NATO''s chief declared Tuesday that Russian tanks and troops cannot block Georgia from joining NATO, but he acknowledged internal disagreement over how long the pro-Western nation must wait for membership in the alliance.

In a strong message of support after Georgia''s debilitating war with Russia, NATO Secretary-General Jaap de Hoop Scheffer said Georgia''s "road to NATO is still wide open."

"The process of NATO enlargement will continue, with due caution but also with a clear purpose — to help create a stable, undivided Europe," he said in a speech at Tbilisi State University.

Russia has adamantly opposed NATO membership for Georgia, whose location straddling a key westward energy route for Caspian and Central Asian oil and gas supplies gives it outsized geopolitical importance.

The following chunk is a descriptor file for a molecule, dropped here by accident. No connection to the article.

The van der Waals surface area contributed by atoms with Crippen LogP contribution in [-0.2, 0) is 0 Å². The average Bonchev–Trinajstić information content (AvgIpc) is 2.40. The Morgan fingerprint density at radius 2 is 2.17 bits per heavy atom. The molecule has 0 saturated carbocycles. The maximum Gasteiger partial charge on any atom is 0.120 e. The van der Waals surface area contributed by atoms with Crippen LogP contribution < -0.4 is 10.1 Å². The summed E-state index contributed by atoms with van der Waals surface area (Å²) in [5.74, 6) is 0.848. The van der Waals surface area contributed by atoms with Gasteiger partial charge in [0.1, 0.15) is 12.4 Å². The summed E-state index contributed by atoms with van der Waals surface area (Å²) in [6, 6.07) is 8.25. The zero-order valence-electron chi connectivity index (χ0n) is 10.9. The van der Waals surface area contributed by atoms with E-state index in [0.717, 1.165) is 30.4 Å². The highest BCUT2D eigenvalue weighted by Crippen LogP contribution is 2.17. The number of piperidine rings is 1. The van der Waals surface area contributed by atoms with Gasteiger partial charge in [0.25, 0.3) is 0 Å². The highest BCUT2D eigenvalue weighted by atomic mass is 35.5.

The NATO chief underlined that the alliance makes it own decisions.

"No other country will have a veto over that process, nor will we allow our strong ties to Georgia to be broken by outside military intervention and pressure," de Hoop Scheffer said. "Georgia has a rightful place in this Europe."

De Hoop Scheffer came to Georgia with the NATO ambassadors of all 26 allies. On Tuesday, the entire delegation visited Gori, a city targeted by Russian bombs and tanks during the war, which now houses a large tent camp for displaced people. The NATO delegation also toured the base of a Georgian brigade that was bombed.